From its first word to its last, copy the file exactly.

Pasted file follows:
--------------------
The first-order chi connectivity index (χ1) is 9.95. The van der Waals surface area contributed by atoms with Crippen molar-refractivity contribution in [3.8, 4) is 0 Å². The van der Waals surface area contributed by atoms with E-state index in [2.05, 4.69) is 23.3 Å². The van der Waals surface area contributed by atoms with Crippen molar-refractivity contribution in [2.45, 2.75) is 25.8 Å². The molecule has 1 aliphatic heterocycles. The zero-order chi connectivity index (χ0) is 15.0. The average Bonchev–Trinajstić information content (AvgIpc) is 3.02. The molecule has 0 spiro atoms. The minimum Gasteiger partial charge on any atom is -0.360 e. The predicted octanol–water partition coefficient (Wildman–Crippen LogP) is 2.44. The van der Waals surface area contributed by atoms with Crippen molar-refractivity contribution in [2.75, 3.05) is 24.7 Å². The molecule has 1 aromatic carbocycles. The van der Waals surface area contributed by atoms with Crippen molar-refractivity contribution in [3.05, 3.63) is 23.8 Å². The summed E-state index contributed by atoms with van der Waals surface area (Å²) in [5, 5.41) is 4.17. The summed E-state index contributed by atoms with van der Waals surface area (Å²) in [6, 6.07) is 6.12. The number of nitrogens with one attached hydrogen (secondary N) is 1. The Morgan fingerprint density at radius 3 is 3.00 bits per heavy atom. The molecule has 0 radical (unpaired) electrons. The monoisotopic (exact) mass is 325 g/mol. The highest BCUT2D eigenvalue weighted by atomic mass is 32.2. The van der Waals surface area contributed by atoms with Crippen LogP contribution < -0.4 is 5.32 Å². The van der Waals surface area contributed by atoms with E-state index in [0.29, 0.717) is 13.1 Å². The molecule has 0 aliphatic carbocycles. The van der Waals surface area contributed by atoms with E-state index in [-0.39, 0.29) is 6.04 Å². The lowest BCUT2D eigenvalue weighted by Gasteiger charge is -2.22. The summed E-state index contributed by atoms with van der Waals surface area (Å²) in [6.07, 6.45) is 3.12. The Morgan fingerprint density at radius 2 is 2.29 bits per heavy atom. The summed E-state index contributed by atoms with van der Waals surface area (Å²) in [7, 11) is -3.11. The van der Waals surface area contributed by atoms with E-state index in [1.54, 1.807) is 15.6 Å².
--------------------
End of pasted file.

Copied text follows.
The first-order chi connectivity index (χ1) is 9.95. The van der Waals surface area contributed by atoms with Crippen molar-refractivity contribution in [3.8, 4) is 0 Å². The van der Waals surface area contributed by atoms with E-state index in [2.05, 4.69) is 23.3 Å². The van der Waals surface area contributed by atoms with Crippen molar-refractivity contribution in [2.45, 2.75) is 25.8 Å². The molecule has 1 aliphatic heterocycles. The zero-order chi connectivity index (χ0) is 15.0. The average Bonchev–Trinajstić information content (AvgIpc) is 3.02. The molecule has 0 spiro atoms. The minimum Gasteiger partial charge on any atom is -0.360 e. The predicted octanol–water partition coefficient (Wildman–Crippen LogP) is 2.44. The van der Waals surface area contributed by atoms with Crippen molar-refractivity contribution in [2.75, 3.05) is 24.7 Å². The molecule has 1 aromatic carbocycles. The van der Waals surface area contributed by atoms with Crippen molar-refractivity contribution in [3.05, 3.63) is 23.8 Å². The summed E-state index contributed by atoms with van der Waals surface area (Å²) in [5, 5.41) is 4.17. The summed E-state index contributed by atoms with van der Waals surface area (Å²) in [6, 6.07) is 6.12. The number of nitrogens with one attached hydrogen (secondary N) is 1. The Morgan fingerprint density at radius 3 is 3.00 bits per heavy atom. The molecule has 0 radical (unpaired) electrons. The monoisotopic (exact) mass is 325 g/mol. The highest BCUT2D eigenvalue weighted by atomic mass is 32.2. The van der Waals surface area contributed by atoms with Crippen LogP contribution < -0.4 is 5.32 Å². The van der Waals surface area contributed by atoms with E-state index in [0.29, 0.717) is 13.1 Å². The molecule has 0 aliphatic carbocycles. The van der Waals surface area contributed by atoms with E-state index in [-0.39, 0.29) is 6.04 Å². The lowest BCUT2D eigenvalue weighted by Gasteiger charge is -2.22. The summed E-state index contributed by atoms with van der Waals surface area (Å²) in [6.07, 6.45) is 3.12. The Morgan fingerprint density at radius 2 is 2.29 bits per heavy atom. The summed E-state index contributed by atoms with van der Waals surface area (Å²) in [7, 11) is -3.11. The van der Waals surface area contributed by atoms with E-state index in [1.54, 1.807) is 15.6 Å².